Gas buyers for weekend and Monday packages were not persuaded to commit to three-day deals on Friday in spite of a combination of active weather, temperatures below seasonal norms and a firm power market.

Only a couple of points made it into the black, and losses of a nickel to a dime were common with the Mid-Atlantic and the Northeast enduring double-digit declines. Appalachian locations and the Marcellus lost about a dime, and producing regions were lower by over a nickel. Futures settled lower on light volume and came within a hair of long-term technical support. At the close, November was off 3.0 cents to $3.766 and December had fallen 2.2 cents to $3.863. November crude oil gained 5 cents to $82.75/bbl.

The midsection of the country was expected to see a number of weather systems march through, and with a plethora of communications devices available, traders can respond to weather changes quickly and make spot purchases when necessary.

“An area of low pressure will affect the Northeast on Friday, while a separate system will drift over the upper Midwest,” said Kari Strenfel, meteorologist. “A strong low-pressure system will continue to lift northeastward over southeast Canada. This system will usher moderate to heavy rain across portions of New England on Friday. To the south, a high-pressure system will develop over the Gulf Coast, bringing warm, dry conditions to the Deep South, the Southeast, the Tennessee Valley and the Mid-Atlantic.

“Meanwhile, a separate area of low pressure will shift eastward over the upper Midwest. As this system moves over the region, it will push showers across the upper Mississippi Valley, the Great Lakes and the northern tier of the Ohio Valley. Conditions will remain mostly clear across the Plains. To the west, a weak area of low pressure will bring a slight chance of showers to the desert Southwest, including parts of eastern Arizona and western New Mexico.

“Another round of rain will develop over the northwestern corner of the country as a cold front approaches the West Coast,” she said. “Rainy weather will spread across northern California, Oregon, Washington and the upper Intermountain West. High-elevation snow showers will be possible during Friday evening over the northern Rockies. The Great Basin will stay warm and dry on Friday.”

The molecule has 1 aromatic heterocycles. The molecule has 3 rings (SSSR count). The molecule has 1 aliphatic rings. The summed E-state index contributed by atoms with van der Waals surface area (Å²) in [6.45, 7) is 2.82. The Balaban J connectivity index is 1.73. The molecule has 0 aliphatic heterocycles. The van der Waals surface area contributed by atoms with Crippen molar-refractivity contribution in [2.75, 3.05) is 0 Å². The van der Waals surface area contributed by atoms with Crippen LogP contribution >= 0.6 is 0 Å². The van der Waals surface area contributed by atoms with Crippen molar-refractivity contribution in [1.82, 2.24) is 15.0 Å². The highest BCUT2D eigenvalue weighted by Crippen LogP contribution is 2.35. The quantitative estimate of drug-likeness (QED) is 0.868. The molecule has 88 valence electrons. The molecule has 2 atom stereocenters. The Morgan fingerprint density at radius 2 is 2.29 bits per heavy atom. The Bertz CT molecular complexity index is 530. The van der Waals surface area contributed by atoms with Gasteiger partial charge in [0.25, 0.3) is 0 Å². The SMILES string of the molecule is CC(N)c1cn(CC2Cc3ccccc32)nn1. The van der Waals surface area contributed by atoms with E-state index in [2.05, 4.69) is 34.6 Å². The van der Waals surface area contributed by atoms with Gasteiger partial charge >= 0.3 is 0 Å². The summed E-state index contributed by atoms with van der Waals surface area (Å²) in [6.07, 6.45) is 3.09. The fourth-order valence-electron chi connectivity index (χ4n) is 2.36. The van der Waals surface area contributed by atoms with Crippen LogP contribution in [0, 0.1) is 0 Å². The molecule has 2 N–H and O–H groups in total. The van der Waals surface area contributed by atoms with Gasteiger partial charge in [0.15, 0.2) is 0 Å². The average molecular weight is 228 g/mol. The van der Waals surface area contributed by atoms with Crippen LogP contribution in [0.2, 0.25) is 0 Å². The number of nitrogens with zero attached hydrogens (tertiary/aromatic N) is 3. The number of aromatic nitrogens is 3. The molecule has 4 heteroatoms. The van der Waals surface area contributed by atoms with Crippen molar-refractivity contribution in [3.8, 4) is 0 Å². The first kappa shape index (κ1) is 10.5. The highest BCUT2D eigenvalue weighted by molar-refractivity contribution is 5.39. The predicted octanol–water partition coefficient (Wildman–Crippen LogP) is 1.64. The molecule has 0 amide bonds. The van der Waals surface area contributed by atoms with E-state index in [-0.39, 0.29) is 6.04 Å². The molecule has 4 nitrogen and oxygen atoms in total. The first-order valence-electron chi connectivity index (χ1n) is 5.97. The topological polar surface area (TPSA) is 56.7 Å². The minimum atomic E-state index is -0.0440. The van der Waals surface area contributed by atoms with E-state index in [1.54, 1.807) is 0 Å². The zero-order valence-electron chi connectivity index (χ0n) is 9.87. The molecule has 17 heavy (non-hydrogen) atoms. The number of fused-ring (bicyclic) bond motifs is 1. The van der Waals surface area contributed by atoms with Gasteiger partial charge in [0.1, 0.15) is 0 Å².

Those low-pressure systems were enough to send temperatures in major energy markets lower. forecast that Chicago’s high of 59 degrees on Friday would drop to 50 on Saturday before climbing back to 57 Monday. The normal high in the Windy City is 62. Pittsburgh’s 68 high on Friday was anticipated to plunge to 51 and rain Saturday before reaching 54 Monday. The normal high in Steel Town this time of year is 62. New York City’s Friday peak of 71 was seen sliding to 68 Saturday and dropping again to 59 Monday. The normal high in New York City is 63.

Power loads showed a mixed pattern. The New York Independent System Operator predicted Friday’s peak power load of 18,868 MW would ease to 18,717 MW Monday, but the PJM Interconnection forecast the Friday’s peak load of 30,969 MW would rise to 31,877 MW by Monday.

IntercontinentalExchange reported that peak power Monday at the ISO New England’s Massachusetts Hub rose $3.72 to $48.75/MWh and peak power at the PJM West terminal gained $4.59 to $43.21/MWh.

Producing regions were full participants in the broad-based decline. At the Henry Hub, weekend and Monday gas retreated 7 cents to $3.72, and gas on Tennessee 500 L shed 6 cents to $3.69. On Transco Zone 3, packages changed hands a nickel lower at $3.67, and at Katy, weekend and Monday parcels were seen 8 cents lower at $3.62. Gas on Columbia Gulf Mainline fell 5 cents to $3.63.

At the Algonquin Citygates, gas tumbled 68 cents to $2.84, and on Iroquois Waddington gas came in 9 cents lower at $3.85. On Tennessee Zone 6 200 L parcels fell 61 cents to $2.90.

Gas on its way to New York City via Transco Zone 6 fell 25 cents to $1.81, and weekend and Monday gas on Tetco M-3 was off 20 cents to $1.87.